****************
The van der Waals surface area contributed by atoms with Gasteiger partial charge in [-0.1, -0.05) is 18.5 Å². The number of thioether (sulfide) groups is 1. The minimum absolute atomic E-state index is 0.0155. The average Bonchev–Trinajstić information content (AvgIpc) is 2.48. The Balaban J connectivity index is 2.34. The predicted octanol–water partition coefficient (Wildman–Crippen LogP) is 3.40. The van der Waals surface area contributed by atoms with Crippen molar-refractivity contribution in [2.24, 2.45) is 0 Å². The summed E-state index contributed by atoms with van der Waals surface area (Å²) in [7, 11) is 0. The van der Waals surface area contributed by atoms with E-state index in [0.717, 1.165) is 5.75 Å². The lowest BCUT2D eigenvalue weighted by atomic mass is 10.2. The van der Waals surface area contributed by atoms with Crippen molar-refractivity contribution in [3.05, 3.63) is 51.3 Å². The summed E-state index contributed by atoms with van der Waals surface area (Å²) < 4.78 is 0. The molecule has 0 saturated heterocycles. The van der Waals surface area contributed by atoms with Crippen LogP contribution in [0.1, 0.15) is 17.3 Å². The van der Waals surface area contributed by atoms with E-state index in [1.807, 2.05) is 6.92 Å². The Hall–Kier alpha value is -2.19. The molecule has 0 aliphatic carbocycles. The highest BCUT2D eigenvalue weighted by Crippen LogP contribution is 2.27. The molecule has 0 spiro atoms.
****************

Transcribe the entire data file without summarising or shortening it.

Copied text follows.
The van der Waals surface area contributed by atoms with Gasteiger partial charge in [-0.1, -0.05) is 18.5 Å². The number of thioether (sulfide) groups is 1. The minimum absolute atomic E-state index is 0.0155. The average Bonchev–Trinajstić information content (AvgIpc) is 2.48. The Balaban J connectivity index is 2.34. The predicted octanol–water partition coefficient (Wildman–Crippen LogP) is 3.40. The van der Waals surface area contributed by atoms with Crippen molar-refractivity contribution in [2.24, 2.45) is 0 Å². The summed E-state index contributed by atoms with van der Waals surface area (Å²) in [7, 11) is 0. The van der Waals surface area contributed by atoms with E-state index in [0.717, 1.165) is 5.75 Å². The lowest BCUT2D eigenvalue weighted by atomic mass is 10.2. The van der Waals surface area contributed by atoms with Crippen molar-refractivity contribution in [3.05, 3.63) is 51.3 Å². The summed E-state index contributed by atoms with van der Waals surface area (Å²) < 4.78 is 0. The molecule has 0 saturated heterocycles. The van der Waals surface area contributed by atoms with Crippen LogP contribution in [0.1, 0.15) is 17.3 Å². The van der Waals surface area contributed by atoms with E-state index in [1.807, 2.05) is 6.92 Å². The Hall–Kier alpha value is -2.19. The molecule has 0 aliphatic carbocycles. The highest BCUT2D eigenvalue weighted by Crippen LogP contribution is 2.27. The molecule has 0 spiro atoms.